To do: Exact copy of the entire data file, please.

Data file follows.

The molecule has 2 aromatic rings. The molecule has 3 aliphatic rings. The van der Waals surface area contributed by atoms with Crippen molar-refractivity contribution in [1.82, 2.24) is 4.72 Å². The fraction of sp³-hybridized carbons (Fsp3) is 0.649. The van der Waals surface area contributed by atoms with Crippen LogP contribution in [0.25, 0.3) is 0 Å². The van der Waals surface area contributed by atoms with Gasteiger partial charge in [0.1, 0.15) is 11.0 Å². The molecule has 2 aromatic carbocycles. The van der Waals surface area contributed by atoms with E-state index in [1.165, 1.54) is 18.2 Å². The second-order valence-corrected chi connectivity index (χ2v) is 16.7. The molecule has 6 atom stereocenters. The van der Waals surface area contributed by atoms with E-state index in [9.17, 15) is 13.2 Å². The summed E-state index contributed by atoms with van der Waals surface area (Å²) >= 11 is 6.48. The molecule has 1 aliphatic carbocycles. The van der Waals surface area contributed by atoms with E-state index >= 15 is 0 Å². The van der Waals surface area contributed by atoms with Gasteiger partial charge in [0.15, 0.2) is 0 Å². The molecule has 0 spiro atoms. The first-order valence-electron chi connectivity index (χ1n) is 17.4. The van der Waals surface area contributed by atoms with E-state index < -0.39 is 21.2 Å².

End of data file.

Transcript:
The molecule has 2 aromatic rings. The molecule has 3 aliphatic rings. The van der Waals surface area contributed by atoms with Crippen molar-refractivity contribution in [1.82, 2.24) is 4.72 Å². The fraction of sp³-hybridized carbons (Fsp3) is 0.649. The van der Waals surface area contributed by atoms with Crippen LogP contribution in [0.25, 0.3) is 0 Å². The van der Waals surface area contributed by atoms with Gasteiger partial charge in [0.1, 0.15) is 11.0 Å². The molecule has 2 aromatic carbocycles. The van der Waals surface area contributed by atoms with E-state index in [1.165, 1.54) is 18.2 Å². The second-order valence-corrected chi connectivity index (χ2v) is 16.7. The molecule has 6 atom stereocenters. The van der Waals surface area contributed by atoms with E-state index in [9.17, 15) is 13.2 Å². The summed E-state index contributed by atoms with van der Waals surface area (Å²) >= 11 is 6.48. The molecule has 1 aliphatic carbocycles. The van der Waals surface area contributed by atoms with E-state index >= 15 is 0 Å². The van der Waals surface area contributed by atoms with Gasteiger partial charge in [0.15, 0.2) is 0 Å². The molecule has 0 spiro atoms. The first-order valence-electron chi connectivity index (χ1n) is 17.4. The van der Waals surface area contributed by atoms with E-state index < -0.39 is 21.2 Å².